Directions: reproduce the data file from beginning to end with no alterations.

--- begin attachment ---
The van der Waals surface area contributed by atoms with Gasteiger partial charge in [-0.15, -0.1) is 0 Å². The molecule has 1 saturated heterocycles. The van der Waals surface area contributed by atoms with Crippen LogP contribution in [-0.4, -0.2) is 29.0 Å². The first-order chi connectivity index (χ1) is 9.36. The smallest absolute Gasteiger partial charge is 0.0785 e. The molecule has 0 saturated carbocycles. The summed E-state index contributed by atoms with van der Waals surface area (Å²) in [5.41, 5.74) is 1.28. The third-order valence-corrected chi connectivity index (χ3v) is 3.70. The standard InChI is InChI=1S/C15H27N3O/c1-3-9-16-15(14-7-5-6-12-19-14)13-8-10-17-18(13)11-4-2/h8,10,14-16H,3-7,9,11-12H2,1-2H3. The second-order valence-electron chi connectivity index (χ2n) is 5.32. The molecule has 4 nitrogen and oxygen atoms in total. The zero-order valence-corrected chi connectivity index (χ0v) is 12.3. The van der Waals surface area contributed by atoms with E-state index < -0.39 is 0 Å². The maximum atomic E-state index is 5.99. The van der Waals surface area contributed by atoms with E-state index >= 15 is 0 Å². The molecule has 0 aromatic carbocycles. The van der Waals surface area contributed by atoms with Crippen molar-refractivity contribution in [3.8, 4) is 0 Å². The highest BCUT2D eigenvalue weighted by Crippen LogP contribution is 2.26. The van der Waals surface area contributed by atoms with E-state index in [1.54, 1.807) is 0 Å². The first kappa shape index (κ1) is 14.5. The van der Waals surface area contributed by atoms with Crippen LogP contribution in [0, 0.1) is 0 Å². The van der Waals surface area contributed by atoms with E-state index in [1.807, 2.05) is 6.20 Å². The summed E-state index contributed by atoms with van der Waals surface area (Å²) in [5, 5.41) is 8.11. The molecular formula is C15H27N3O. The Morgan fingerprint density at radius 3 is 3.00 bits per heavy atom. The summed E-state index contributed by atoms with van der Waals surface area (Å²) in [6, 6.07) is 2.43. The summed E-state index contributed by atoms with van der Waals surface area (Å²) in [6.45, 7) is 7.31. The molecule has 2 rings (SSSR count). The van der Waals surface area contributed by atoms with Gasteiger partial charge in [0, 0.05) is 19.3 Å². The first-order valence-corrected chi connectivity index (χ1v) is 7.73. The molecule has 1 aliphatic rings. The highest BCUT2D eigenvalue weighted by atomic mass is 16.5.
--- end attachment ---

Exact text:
The van der Waals surface area contributed by atoms with Gasteiger partial charge in [-0.15, -0.1) is 0 Å². The molecule has 1 saturated heterocycles. The van der Waals surface area contributed by atoms with Crippen LogP contribution in [-0.4, -0.2) is 29.0 Å². The first-order chi connectivity index (χ1) is 9.36. The smallest absolute Gasteiger partial charge is 0.0785 e. The molecule has 0 saturated carbocycles. The summed E-state index contributed by atoms with van der Waals surface area (Å²) in [5.41, 5.74) is 1.28. The third-order valence-corrected chi connectivity index (χ3v) is 3.70. The standard InChI is InChI=1S/C15H27N3O/c1-3-9-16-15(14-7-5-6-12-19-14)13-8-10-17-18(13)11-4-2/h8,10,14-16H,3-7,9,11-12H2,1-2H3. The second-order valence-electron chi connectivity index (χ2n) is 5.32. The molecule has 4 nitrogen and oxygen atoms in total. The zero-order valence-corrected chi connectivity index (χ0v) is 12.3. The van der Waals surface area contributed by atoms with E-state index < -0.39 is 0 Å². The maximum atomic E-state index is 5.99. The van der Waals surface area contributed by atoms with E-state index >= 15 is 0 Å². The molecule has 0 aromatic carbocycles. The van der Waals surface area contributed by atoms with Crippen molar-refractivity contribution in [3.8, 4) is 0 Å². The highest BCUT2D eigenvalue weighted by Crippen LogP contribution is 2.26. The van der Waals surface area contributed by atoms with E-state index in [1.54, 1.807) is 0 Å². The first kappa shape index (κ1) is 14.5. The van der Waals surface area contributed by atoms with Crippen LogP contribution in [0, 0.1) is 0 Å². The van der Waals surface area contributed by atoms with E-state index in [1.807, 2.05) is 6.20 Å². The summed E-state index contributed by atoms with van der Waals surface area (Å²) in [5, 5.41) is 8.11. The molecular formula is C15H27N3O. The Morgan fingerprint density at radius 3 is 3.00 bits per heavy atom. The summed E-state index contributed by atoms with van der Waals surface area (Å²) in [6, 6.07) is 2.43. The summed E-state index contributed by atoms with van der Waals surface area (Å²) in [6.45, 7) is 7.31. The molecule has 2 rings (SSSR count). The van der Waals surface area contributed by atoms with Gasteiger partial charge in [0, 0.05) is 19.3 Å². The first-order valence-corrected chi connectivity index (χ1v) is 7.73. The molecule has 1 aliphatic rings. The highest BCUT2D eigenvalue weighted by atomic mass is 16.5.